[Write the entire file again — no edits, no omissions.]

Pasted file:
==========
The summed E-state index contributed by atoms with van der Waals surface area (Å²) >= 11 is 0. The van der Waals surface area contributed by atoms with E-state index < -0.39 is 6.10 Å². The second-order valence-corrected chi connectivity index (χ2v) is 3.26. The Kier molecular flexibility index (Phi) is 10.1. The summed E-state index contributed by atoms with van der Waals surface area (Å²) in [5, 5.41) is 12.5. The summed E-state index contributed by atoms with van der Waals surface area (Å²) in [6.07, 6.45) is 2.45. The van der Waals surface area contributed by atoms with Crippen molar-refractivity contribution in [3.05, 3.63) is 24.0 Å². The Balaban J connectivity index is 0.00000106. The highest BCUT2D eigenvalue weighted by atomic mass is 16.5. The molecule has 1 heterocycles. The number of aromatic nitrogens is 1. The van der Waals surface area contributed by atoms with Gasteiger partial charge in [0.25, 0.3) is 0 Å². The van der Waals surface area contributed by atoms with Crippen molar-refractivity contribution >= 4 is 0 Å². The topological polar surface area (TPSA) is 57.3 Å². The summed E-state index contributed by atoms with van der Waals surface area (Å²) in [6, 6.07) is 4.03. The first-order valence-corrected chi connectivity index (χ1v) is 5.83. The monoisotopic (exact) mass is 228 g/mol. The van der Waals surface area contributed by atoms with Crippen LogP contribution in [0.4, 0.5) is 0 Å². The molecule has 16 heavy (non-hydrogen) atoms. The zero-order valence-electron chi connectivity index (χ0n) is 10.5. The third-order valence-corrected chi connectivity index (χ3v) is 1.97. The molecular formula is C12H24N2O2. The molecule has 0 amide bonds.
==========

The summed E-state index contributed by atoms with van der Waals surface area (Å²) >= 11 is 0. The van der Waals surface area contributed by atoms with E-state index < -0.39 is 6.10 Å². The second-order valence-corrected chi connectivity index (χ2v) is 3.26. The Kier molecular flexibility index (Phi) is 10.1. The summed E-state index contributed by atoms with van der Waals surface area (Å²) in [5, 5.41) is 12.5. The summed E-state index contributed by atoms with van der Waals surface area (Å²) in [6.07, 6.45) is 2.45. The van der Waals surface area contributed by atoms with Crippen molar-refractivity contribution in [3.05, 3.63) is 24.0 Å². The Balaban J connectivity index is 0.00000106. The highest BCUT2D eigenvalue weighted by atomic mass is 16.5. The molecule has 1 heterocycles. The number of aromatic nitrogens is 1. The van der Waals surface area contributed by atoms with Gasteiger partial charge in [0.25, 0.3) is 0 Å². The van der Waals surface area contributed by atoms with Crippen molar-refractivity contribution >= 4 is 0 Å². The topological polar surface area (TPSA) is 57.3 Å². The summed E-state index contributed by atoms with van der Waals surface area (Å²) in [6, 6.07) is 4.03. The first-order valence-corrected chi connectivity index (χ1v) is 5.83. The monoisotopic (exact) mass is 228 g/mol. The van der Waals surface area contributed by atoms with Crippen LogP contribution in [0.4, 0.5) is 0 Å². The molecule has 16 heavy (non-hydrogen) atoms. The zero-order valence-electron chi connectivity index (χ0n) is 10.5. The third-order valence-corrected chi connectivity index (χ3v) is 1.97. The molecular formula is C12H24N2O2. The molecule has 0 amide bonds.